The other issue I have is that children are raised by their parents to cheat by deliberately hurting or holding onto the arms or clothing of opponents. Even in the younger age groups such as the under 9s, fathers would tell their sons to hurt Amani. As he got older, the opposition ploys became more dangerous and, he’s suffered from the deliberate appendage to the head and face on a few occasions. I’m not a sook but I did ask the Victorian Football League to intervene and encourage tough but fair playing tactics, due to a serious incident involving Amani. One of Amani’s team mates elbowed an opponent in the head, because his coach had instructed him to hold Amani’s arms and body, in an attempt to keep him off the ball. I’m highly competitive but I play fair.
My philosophy is very simple, work hard, play hard and beat the opposition because you’ve worked harder than they have. If I’m honest, I also felt that I was tactically smarter than other parents by making Amani learn so many different skillsets that complemented and augmented one another. Infuriated by these notions for many years I wished that all footballers and their fans would be piled into the Melbourne Cricket Ground and the stadium bombed, killing everyone. I can laugh about it now but this was the precedent by which I operated at sport. Sport was a battlefield and I was General and Major but most importantly, Sergeant Major! Urgh! But, I digress. Footy, in addition to instilling kicking skills (perfect for try conversions) and cardiovascular fitness, provided 360 degree awareness. Thus, Kyle joined the South Melbourne Districts Auskick programme in 2004 and Amani by default, joined in. Although, I had my eyes glued to Kyle and hawkishly watched him. I can still remember Amani receiving a handball and perfectly handballing it to another child and running to the back of the line. I didn’t think much of it at the time but, I’ve recounted it many times since.
In 2005, due to Kyle playing league on Saturdays and soccer on Sundays, the boys participated in the Parkside Football Club Auskick programme on Friday nights. Parkside was the great nemesis of his father’s Port Melbourne Colts and, initially he was aghast that the boys were there. However, he got over it. This was the last year that the boys participated in Auskick because in 2006, Kyle joined the South Melbourne Districts under 9s Red team. I didn’t have a car in 2007 but in 2008, the boys anonymously played for the Port Melbourne Colts under 10s. The team struggled for numbers and despite Amani being 6, he was able to participate, under the guise of older children who were absent. The first match I ever watched him play was against Newport Power Junior Football Club at Martin Bryant’s Reserve Newport, whom he would play for four years from 2008 to 2011. Amani was supposed to be in the backline, away from all the action. However, he invariably drifted to the frontline and managed to a kick a goal, one of several that he would kick on that ground. Kyle played soccer for the Port Melbourne Sharks, so he didn’t play that many matches.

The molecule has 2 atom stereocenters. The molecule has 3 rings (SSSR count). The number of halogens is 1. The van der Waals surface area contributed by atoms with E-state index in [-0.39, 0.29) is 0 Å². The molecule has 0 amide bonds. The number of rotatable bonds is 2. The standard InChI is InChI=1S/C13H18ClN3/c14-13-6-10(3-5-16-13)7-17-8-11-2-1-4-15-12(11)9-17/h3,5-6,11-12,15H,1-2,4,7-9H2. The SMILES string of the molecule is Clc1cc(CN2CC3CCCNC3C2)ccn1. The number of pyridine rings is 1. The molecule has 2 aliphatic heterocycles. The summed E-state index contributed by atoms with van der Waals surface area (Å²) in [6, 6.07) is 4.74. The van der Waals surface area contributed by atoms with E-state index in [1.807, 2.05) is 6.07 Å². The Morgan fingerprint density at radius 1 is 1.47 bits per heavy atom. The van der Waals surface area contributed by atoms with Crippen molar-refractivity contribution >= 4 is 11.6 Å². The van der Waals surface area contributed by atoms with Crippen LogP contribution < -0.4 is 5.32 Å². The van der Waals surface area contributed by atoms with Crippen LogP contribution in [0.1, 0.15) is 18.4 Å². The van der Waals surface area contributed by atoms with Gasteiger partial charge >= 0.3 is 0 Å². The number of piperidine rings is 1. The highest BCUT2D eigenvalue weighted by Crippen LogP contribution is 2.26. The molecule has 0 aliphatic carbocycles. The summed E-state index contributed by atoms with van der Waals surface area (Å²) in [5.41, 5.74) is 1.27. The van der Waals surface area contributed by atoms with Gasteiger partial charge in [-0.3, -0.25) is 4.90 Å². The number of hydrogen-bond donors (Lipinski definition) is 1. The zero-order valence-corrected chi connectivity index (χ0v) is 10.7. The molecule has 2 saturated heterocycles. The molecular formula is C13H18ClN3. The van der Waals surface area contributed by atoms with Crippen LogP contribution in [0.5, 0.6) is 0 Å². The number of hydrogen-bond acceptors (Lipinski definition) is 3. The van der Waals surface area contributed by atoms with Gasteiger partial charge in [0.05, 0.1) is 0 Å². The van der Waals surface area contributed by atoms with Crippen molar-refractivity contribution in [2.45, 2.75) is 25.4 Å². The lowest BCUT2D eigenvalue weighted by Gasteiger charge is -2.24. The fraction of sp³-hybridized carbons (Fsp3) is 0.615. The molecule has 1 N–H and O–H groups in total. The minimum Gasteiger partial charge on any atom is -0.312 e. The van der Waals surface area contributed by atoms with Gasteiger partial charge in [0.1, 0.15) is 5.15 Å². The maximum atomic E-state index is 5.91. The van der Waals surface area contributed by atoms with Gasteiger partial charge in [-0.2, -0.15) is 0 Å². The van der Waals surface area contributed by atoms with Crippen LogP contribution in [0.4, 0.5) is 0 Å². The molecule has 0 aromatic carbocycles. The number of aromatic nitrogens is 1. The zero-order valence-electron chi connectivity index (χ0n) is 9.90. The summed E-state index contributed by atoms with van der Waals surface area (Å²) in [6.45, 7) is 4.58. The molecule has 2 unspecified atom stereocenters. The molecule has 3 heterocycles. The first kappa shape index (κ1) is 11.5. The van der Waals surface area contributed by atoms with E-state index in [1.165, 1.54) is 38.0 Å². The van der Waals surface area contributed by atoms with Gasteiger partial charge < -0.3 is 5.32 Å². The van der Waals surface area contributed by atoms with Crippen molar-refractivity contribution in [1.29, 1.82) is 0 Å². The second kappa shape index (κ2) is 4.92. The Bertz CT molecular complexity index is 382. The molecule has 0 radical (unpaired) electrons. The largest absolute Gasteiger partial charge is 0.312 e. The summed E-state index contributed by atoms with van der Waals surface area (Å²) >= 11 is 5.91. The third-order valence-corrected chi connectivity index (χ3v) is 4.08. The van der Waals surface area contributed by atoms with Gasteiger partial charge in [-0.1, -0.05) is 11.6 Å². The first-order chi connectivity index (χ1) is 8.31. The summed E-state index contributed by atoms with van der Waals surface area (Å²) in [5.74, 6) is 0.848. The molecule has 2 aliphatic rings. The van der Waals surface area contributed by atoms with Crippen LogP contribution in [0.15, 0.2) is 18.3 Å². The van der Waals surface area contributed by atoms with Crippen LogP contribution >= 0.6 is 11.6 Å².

The Power to Win
At the age of 7, Amani continued to play anonymously for the Port Melbourne Colts and he joined Newport Power Junior Football Club. Coached by Michael Bosanko, a great man who encouraged all the kids to put their heads over the ball, pick it up and run. Even in under 9s, he was adamant that kids maintain their position on the field. I have the greatest respect for him and his wife Fiona, the team manager, who are down to earth good people, as were all the people at Newport.
The quality of this club, supersedes all the accolades that Amani achieved and I vehemently regret transferring him to St Bernards, an A grade club. Under Michael, Amani won a 3rd and 3 team best and fairest (B&F), best finals player and, the West Region Junior Football League (WRJFL) 11.B B&F by a landslide. His best friend Anthony Carnovale was equal 4th which is amazing, as between the two boys, they monopolised over half the votes available. Despite the awards, Amani would’ve traded all his trophies for a premiership, which would come eventually in 2016.
Turning up the heat